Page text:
Based on a gothic soap opera that aired between 1966 and 1971, Dark Shadows is the latest directorial release from Hollywood’s card carrying weirdo: Tim Burton. Eighteenth century fish merchant Barnabas Collins [Johnny Depp] spurns his seductive servant Angelique Bouchard [Eva Green] . In a jealous rage Angelique magics Barnabas’ dearest love Josette [Bella Heathcote] off a cliff and simultaneously curses Barnabus into vampire form, forcing him to forever live with his guilt.
Out to prove the old adage: ‘Hell hath no fury like a woman scorned’ Angelique further entraps Barnabas in a coffin and buries him alive. 200 years later Barnabus awakes in 1972 to find Angelique is still kicking about and is still running the show. Old Barn should have just done the right thing – what any man in his position would have done – and given in to Eva Green’s bewitching magnetism. Yes, this would have made for a shorter film but given what followed this paint-by-numbers opening, that could only be a good thing.
Dark Shadows is not completely without merit. Chloe Grace Moretz is perfectly cast as the next-gen, angry teenager who is initally unwilling to accept Barnabas back into the family. Eva Green looks as gorgeous as ever. It is amusing to watch Depp shout “Reveal yourself tiny songstress!” as Karen Carpenter sings on TV and it’s always pleasant to see Jonny Lee Miller getting work. These are, however, small compensations for a film that is flatly paced and shamefully underwritten. The whole affair feels like an in-joke you’re unable to appreciate and although the actors do well with what they have none of them, Depp aside, get the time or attention they need to establish themselves in their roles.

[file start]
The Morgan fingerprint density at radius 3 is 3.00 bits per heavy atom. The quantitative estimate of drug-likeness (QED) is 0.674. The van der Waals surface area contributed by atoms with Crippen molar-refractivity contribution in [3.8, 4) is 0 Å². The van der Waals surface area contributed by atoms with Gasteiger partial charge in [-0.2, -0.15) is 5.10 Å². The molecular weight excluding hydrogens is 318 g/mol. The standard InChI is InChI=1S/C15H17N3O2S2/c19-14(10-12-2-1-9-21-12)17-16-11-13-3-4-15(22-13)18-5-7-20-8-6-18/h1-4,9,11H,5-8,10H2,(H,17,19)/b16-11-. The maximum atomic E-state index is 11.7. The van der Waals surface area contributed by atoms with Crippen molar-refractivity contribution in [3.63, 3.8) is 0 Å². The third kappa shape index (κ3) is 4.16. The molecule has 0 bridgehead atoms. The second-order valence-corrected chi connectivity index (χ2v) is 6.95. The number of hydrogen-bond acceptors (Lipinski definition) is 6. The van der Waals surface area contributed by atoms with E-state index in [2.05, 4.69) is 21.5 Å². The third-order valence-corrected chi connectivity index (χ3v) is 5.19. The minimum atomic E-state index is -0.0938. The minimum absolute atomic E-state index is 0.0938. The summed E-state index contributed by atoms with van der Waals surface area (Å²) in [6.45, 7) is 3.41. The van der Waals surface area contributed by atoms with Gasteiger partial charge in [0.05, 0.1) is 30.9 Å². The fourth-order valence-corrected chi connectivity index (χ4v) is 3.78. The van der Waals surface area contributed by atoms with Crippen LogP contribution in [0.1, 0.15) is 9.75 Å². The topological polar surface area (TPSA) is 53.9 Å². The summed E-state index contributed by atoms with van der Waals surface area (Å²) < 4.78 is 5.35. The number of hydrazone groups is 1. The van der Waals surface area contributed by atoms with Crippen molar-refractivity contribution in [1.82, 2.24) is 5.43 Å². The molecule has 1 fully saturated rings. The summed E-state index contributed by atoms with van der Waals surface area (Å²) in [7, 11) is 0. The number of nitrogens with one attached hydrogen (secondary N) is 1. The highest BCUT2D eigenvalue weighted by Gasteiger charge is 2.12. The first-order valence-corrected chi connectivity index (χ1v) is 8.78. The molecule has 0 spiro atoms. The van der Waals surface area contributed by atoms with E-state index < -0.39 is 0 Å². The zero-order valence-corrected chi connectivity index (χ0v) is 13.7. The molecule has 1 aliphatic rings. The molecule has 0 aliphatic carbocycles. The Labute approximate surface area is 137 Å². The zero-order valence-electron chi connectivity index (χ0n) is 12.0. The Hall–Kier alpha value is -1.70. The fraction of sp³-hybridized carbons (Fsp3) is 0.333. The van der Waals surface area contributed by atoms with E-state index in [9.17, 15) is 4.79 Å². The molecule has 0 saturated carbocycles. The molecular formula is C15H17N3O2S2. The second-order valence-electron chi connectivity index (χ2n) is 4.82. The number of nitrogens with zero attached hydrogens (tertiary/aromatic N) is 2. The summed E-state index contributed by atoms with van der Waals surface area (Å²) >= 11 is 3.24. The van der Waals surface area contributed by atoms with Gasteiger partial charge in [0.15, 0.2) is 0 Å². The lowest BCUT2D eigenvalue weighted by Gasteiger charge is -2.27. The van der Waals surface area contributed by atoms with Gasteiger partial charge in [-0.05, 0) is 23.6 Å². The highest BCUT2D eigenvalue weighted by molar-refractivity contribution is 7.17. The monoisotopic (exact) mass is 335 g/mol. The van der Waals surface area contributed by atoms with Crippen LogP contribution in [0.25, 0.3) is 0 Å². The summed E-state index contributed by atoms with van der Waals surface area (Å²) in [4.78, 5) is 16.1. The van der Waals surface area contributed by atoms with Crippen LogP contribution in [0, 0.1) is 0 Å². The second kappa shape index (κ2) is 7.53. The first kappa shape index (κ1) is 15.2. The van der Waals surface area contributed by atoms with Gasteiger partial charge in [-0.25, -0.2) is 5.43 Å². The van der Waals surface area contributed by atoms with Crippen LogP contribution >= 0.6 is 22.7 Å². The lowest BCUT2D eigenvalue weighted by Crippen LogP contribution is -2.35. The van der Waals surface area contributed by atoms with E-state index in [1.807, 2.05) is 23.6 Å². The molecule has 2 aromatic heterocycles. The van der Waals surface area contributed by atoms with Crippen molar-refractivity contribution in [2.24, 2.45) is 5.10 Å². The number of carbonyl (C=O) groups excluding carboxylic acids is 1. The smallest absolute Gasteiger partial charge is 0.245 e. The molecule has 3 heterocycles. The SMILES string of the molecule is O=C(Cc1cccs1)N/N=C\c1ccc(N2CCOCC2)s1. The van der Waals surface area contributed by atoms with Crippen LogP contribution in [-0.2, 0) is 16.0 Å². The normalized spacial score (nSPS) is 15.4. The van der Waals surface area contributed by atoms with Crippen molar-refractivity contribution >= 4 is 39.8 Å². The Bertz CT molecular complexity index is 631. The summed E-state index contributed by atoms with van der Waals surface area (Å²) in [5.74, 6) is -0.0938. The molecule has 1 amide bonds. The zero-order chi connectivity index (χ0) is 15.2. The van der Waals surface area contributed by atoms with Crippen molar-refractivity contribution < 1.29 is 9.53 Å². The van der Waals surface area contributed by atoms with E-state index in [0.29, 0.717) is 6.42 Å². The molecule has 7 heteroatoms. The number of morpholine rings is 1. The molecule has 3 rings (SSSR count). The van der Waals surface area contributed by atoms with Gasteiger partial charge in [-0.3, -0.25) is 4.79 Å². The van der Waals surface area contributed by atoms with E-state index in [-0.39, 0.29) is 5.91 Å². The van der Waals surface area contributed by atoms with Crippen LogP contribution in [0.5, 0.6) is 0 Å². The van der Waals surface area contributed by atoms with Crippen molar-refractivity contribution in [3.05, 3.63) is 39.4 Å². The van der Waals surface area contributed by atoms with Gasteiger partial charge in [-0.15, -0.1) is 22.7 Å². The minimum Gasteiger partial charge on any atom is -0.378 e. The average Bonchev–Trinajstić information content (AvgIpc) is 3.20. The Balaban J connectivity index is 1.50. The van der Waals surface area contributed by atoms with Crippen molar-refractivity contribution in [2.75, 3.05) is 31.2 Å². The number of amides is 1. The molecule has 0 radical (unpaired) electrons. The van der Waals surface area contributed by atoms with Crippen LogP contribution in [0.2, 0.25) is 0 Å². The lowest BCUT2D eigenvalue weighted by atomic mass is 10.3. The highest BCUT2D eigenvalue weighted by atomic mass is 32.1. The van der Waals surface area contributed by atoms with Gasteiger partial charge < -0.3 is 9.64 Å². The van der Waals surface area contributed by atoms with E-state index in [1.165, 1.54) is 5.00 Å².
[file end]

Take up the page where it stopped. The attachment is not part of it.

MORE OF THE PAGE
As a loyal disciple of Burton’s early work it is disappointing to see that his output is still stuck in the soul-destroying stagnation that started around the time of Planet of the Apes/Mars Attacks! Dark Shadows adds nothing to Burton’s repetoire; Ed Wood remains the jewel in his directorial crown – a point which leaves Barry’s famous sub-question from High Fidelity ringing in my ears: “is it unfair to criticise a formerly great artist for his latter day sins, is it better to burn out or fade away?” Having sat through 113 minutes of mindless monotony last night, right now I’d say burning out is the way to go.